Augustine. Exposition on the Book of Psalms. Schaff, Philip (editor). New York: Christian Literature Publishing Col, 1886. Nicene and Post-Nicene Church Fathers: Series 1: Volume VIII. Re-published 2014, Catholic Way Publishing. Kindle electronic edition, ISBN-13: 978-1-78379-372-3.
As he begins to comment on Psalm 6, Augustine finds a cryptic reference to “the hymns of the eighth” (Augustine Psalms, loc. 318934). Attempting to explain the reference, he suggests it refers to a time of God’s judgment and that the number eight may refer to a time, possibly 8,000 years after the creation. However, because we don’t know when the Lord will come, we avoid too much speculation. Augustine prefers to take the eighth day to indicate the end of the world, that which comes after the time of seven day cycles is broken (Augustine Psalms, loc. 318948). He further assigns the number four to physical elements and three to mental or spiritual elements, thus making seven. When that seven is surpassed, a kind of completion from God comes about.
Because of the expectation of final judgment, then, in verse one, the Church prays that the Lord would not reprove her (Augustine Psalms, loc. 318971). Augustine attempts to lessen the force of God’s anger, avoiding terms which indicate a loss of control of his tempter. All will be changed by the Lord’s correction and reproof, some will be destroyed, but God retains self-control at all times (Augustine Psalms, loc. 318979). The Psalmist goes on, in verse two, to ask for God’s pity because of a troubled soul, which is weak even to its bones. The metaphor is that of having no strength or support. There is need of the great physician, God (Augustine Psalms, loc. 318987). The cry goes out, then, that God would turn and have mercy. “Or is it to be understood according to that way of speaking, ‘Turn, O Lord,’ that is, make me turn, since the soul in this her turning feels difficulty and toil?” (Augustine Psalms, loc. 318995). The trouble of people without God is not His absence but their turning away. Verse five speaks to the need for prompt repentance. In death, no turning will happen. To describe this further, Augustine adduces the parable of the rich man and Lazarus, in which the rich man, having died, does not expect a change in his condition but hopes for a warning for his family (Augustine Psalms, loc. 319011). Verse six continues by illustrating the sorrow for sin which would move someone to a sick bed and wash that bed with tears. The day may be spent in pursuit of earthly pleasure, but the night is a time of realization and repentance (Augustine Psalms, loc. 319027). Furthermore, in verse seven, the Psalmist says, “Mine eye is disordered by anger.” Augustine asks whether that is the Psalmist’s anger or God’s, in light of a coming day of judgment. Comparing other passages of Scripture, Augustine concludes it is the anger of God revealed to the Psalmist which makes him unable to see clearly (Augustine Psalms, loc. 319042).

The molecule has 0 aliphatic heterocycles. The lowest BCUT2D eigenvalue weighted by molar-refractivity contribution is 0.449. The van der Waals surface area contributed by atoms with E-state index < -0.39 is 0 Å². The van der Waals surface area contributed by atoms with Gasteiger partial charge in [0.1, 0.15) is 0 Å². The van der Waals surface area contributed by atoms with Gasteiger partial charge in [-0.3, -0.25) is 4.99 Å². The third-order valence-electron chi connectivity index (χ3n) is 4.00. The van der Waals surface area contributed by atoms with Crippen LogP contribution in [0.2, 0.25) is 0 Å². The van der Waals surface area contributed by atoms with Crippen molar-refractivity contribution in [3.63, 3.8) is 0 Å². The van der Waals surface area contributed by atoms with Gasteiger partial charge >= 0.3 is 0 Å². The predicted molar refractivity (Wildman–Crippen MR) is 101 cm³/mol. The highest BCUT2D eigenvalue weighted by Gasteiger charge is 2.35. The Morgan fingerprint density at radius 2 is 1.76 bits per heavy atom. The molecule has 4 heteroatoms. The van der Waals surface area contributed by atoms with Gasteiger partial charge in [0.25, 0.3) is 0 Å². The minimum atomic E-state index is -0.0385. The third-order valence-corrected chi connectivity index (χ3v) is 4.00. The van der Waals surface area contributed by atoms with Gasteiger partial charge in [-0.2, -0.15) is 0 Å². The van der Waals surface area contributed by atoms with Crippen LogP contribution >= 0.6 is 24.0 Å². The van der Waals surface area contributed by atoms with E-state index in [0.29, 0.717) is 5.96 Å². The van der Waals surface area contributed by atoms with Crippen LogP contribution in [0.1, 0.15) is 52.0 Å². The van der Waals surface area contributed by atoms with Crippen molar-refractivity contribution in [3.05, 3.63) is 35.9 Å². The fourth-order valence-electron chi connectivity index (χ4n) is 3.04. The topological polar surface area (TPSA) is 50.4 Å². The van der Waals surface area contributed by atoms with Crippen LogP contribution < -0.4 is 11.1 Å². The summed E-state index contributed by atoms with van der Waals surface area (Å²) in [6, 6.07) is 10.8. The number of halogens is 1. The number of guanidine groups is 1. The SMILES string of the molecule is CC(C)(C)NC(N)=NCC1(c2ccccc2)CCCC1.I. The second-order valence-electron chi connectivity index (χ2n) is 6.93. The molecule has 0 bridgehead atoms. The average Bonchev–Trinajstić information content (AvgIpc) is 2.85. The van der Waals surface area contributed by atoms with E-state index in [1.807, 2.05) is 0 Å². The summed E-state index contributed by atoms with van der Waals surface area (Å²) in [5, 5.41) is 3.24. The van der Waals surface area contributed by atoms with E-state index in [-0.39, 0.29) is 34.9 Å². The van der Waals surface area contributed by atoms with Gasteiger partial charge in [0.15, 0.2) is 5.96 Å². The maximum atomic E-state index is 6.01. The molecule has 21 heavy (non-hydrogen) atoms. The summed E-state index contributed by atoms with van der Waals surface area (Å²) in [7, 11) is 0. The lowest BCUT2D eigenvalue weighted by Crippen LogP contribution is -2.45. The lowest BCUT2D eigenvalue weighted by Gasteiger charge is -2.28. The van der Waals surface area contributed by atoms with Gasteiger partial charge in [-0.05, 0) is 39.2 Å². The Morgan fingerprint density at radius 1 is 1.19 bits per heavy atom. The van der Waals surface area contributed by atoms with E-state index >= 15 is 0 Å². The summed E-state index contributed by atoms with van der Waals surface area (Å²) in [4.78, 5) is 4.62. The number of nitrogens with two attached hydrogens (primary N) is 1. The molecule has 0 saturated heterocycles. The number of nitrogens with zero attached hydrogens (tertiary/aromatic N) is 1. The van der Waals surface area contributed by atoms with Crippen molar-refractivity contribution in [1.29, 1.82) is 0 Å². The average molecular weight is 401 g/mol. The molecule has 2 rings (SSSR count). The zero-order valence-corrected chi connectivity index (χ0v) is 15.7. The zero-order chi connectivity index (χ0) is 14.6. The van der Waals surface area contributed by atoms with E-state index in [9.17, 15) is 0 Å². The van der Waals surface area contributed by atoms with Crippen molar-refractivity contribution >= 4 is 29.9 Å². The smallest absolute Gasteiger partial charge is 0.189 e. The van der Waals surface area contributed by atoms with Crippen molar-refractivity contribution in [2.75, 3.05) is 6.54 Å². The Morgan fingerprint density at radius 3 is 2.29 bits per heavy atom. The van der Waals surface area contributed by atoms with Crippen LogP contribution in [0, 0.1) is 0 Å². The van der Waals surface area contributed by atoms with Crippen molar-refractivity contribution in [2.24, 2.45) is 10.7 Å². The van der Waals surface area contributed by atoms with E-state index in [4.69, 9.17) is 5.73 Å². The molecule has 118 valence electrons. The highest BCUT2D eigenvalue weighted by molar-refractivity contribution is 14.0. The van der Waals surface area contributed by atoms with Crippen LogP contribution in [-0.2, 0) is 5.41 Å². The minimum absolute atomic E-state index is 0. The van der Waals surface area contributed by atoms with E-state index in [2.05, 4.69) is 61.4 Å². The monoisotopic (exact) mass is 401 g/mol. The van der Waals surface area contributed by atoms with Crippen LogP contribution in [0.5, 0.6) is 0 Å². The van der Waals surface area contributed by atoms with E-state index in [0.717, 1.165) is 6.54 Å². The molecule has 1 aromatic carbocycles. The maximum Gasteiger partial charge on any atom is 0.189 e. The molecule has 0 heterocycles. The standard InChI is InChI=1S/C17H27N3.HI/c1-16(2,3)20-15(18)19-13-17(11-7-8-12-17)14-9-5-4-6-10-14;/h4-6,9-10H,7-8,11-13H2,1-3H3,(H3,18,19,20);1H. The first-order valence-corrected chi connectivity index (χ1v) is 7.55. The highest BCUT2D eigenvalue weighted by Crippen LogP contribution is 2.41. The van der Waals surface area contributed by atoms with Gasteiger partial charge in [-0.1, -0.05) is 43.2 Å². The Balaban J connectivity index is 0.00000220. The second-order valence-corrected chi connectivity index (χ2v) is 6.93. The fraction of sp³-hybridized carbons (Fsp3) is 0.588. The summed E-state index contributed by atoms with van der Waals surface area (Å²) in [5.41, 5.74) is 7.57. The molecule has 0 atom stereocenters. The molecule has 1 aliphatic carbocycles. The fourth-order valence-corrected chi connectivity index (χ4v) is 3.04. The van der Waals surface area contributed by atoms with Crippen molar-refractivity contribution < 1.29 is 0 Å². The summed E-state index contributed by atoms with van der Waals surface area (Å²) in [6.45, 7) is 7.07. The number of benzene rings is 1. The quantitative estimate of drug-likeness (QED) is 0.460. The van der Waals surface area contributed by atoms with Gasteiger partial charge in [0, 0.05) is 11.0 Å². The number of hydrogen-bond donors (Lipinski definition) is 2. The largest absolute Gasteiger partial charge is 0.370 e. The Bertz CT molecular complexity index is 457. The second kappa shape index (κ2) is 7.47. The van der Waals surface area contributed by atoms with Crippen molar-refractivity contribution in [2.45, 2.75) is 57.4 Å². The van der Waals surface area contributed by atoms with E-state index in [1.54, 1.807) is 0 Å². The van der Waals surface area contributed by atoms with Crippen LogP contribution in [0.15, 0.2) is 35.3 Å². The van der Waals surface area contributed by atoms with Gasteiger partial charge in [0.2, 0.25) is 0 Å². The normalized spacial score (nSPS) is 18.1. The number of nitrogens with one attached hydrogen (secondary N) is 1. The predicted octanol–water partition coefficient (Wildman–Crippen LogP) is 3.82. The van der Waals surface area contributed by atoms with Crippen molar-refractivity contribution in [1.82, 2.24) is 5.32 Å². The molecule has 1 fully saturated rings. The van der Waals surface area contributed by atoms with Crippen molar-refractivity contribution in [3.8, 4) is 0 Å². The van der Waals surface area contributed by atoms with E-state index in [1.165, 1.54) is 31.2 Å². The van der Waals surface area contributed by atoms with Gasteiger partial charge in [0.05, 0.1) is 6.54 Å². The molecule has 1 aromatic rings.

Along with this lack of clarity, the Psalmist is “grown old in all mine enemies.” Augustine takes this to indicate the power of habit, which draws us repeatedly into the same problems (Augustine Psalms, loc. 319050). The way to break the pattern is repentant faithfulness to God’s words. Augustine sees no alternative. This is also the conclusion which arises in verse eight, where the Psalmist calls for the ungodly to depart because the Lord has heard and answered prayer (Augustine Psalms, loc. 319066). A result, in verse ten, is that the enemies are vexed. Augustine finds this unlikely prior to the time of final judgment. However, in the last day, those who are condemned in God’s judgment will be vexed, since their mocking disobedience will be entirely ended (Augustine Psalms, loc. 319082). This judgment is entirely consistent with God’s pattern of judgment against all who reject his will.